‘Skin’

Liam Brown’s 2019 novel Skin has weird similarities to the current Covid-19 lockdown, but the situation in this story is far more extreme — an existential threat to humanity. Families are self-isolating from the world, and from each other, forced into their bedrooms and onto the web. Living in the same house, but emotionally worlds apart.

The novel opens with a government warning that’s scarily like the one the government sent to UK mobile phones. From that opening, the story moves back and forth in time, alternating between the moment the pandemic hit, to the present (four years later) when the military are enforcing the quarantine.

The quarantine in Skin has become the ‘new normal’. The state has reorganised itself into a faceless authority focused around human survival based on the military and government medical services. Angela and her family live in their rooms, self-isolating, spending their time on the internet, going to school on the internet, no longer communicating with one an other. And yet they’re safe, fed by government food drops to the house, and both of them are working online. They are the lucky ones.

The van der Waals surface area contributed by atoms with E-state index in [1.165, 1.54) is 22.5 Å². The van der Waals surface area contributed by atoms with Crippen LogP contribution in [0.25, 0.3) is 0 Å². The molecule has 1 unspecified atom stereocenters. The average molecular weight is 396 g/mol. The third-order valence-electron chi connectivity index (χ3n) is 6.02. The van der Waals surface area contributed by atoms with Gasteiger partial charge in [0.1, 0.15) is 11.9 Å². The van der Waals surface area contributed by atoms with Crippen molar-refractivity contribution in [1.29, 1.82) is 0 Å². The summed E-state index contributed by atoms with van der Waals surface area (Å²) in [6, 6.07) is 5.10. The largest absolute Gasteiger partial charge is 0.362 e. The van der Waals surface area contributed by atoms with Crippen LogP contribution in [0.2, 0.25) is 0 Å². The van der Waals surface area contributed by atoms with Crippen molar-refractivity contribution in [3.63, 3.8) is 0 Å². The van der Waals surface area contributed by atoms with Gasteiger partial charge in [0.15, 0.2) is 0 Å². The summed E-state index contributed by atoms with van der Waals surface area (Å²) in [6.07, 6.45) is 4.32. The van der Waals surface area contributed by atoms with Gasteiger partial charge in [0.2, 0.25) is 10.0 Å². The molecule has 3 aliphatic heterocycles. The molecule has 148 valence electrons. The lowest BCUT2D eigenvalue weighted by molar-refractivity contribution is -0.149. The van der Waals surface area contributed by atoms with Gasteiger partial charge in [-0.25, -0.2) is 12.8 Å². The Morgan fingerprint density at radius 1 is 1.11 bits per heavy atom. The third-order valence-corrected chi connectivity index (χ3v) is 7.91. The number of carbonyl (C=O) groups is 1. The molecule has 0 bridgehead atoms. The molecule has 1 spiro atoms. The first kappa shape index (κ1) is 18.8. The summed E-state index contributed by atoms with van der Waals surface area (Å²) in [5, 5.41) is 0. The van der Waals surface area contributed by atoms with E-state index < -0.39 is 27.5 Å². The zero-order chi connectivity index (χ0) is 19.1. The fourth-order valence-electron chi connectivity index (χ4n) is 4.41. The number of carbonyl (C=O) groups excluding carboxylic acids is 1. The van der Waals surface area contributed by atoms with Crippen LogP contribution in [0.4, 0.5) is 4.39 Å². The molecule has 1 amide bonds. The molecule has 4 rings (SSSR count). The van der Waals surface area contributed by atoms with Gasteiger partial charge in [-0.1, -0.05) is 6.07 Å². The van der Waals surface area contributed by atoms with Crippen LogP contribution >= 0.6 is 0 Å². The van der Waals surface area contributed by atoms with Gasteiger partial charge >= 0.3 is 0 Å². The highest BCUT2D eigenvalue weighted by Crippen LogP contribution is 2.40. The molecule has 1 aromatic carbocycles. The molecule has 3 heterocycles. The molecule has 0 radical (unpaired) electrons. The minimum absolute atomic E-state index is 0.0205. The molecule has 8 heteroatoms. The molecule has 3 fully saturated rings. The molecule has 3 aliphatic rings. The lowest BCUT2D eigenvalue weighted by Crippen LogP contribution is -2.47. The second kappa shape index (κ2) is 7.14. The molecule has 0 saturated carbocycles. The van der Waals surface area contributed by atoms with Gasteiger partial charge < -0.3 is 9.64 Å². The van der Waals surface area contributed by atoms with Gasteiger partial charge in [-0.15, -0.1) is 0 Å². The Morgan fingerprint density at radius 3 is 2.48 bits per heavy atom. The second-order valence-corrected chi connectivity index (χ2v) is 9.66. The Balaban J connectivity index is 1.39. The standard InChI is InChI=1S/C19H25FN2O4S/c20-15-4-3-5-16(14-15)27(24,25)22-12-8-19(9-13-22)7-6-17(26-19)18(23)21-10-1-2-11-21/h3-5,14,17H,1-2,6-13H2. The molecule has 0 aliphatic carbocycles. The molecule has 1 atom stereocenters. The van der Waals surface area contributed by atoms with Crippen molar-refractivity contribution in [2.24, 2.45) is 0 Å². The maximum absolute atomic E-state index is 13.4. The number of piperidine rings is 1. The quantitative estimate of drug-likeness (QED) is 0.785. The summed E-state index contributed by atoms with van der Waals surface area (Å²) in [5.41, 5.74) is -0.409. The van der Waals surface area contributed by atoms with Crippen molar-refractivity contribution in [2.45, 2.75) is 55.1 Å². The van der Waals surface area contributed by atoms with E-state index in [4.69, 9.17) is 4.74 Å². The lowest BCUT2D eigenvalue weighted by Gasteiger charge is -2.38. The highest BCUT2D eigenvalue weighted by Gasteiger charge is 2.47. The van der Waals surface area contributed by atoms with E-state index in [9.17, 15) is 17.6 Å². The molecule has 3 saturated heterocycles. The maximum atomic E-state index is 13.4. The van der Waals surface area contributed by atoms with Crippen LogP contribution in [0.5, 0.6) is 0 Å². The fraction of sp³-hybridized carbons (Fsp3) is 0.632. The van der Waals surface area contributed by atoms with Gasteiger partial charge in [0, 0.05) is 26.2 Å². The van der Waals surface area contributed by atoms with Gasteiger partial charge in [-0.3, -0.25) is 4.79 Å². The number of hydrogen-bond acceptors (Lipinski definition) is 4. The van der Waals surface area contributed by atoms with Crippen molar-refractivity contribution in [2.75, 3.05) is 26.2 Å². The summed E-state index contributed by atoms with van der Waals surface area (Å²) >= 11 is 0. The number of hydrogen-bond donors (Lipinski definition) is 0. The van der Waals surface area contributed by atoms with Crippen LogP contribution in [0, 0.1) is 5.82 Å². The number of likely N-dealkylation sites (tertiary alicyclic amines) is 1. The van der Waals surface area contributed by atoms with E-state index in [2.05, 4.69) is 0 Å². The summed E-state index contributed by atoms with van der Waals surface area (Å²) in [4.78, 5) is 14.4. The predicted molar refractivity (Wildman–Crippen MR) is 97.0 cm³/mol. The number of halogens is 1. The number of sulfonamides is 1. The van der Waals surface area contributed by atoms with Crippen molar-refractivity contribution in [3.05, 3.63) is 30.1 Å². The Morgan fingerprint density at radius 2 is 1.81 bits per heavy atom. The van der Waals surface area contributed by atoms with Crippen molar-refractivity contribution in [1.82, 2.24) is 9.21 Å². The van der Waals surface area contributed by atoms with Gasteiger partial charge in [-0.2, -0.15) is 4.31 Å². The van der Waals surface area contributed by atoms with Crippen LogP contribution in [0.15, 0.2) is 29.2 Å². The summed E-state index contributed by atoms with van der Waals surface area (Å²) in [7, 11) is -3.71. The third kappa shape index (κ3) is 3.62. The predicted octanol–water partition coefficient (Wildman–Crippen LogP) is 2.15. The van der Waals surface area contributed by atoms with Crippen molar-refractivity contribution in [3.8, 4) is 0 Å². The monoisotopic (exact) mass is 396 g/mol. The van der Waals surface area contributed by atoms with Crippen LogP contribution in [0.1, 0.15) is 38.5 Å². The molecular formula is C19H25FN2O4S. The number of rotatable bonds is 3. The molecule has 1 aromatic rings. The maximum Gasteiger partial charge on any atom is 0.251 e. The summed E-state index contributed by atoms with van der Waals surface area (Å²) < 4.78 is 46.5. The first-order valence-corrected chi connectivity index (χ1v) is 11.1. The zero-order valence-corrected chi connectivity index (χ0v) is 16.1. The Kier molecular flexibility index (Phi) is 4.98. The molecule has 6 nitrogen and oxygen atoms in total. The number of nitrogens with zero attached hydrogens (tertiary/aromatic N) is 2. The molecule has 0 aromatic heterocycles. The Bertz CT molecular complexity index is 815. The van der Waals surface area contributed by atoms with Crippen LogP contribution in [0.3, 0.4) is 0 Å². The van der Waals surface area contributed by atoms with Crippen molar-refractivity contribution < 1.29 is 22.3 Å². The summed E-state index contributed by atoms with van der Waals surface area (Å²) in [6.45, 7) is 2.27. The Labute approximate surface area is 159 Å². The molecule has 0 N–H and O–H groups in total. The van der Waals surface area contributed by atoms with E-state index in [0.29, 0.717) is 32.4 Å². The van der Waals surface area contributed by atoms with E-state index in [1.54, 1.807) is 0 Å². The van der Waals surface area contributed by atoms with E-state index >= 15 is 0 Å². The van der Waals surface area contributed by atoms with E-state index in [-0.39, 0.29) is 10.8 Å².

Life in the house is a kind of 21 Century family version of I am legend. In the midst of the self-isolating lifestyle all is not well. Angela is estranged from Colin even though they live only one room apart. Colin’s focus is on his job, virtual reality, and online VR sex clubs. The daughter, Amber spends her time on her running machine, pandering after her ex-boyfriend that she can no longer meet. The son, Charlie is eating himself to death, playing computer games, and maliciously hacking into other peoples’ computers.

Angela is part of a neighbourhood watch scheme. She sees it as one of the last vestiges of the local community (although in reality it’s little more than a government snooping scheme). One day, walking around her desolate neighbourhood on a routine patrol, wearing a hazmat suit, she returns home and replays her video report when she becomes convinced that she’s seen a figure in a shadow, someone watching her.

The story feels like it was written with the hindsight and experience of the 2020 lockdown, but it was published last year. Angela is a great character with sufficient depth and likability to carry the story from her point of view. The naturalistic tone of her narration makes for a captivating, easy reading experience.

Four years into self-isolation and just being alive feels like a victory when so many others have perished. But, the effects of a strict self-isolation are weighing heavy on the family.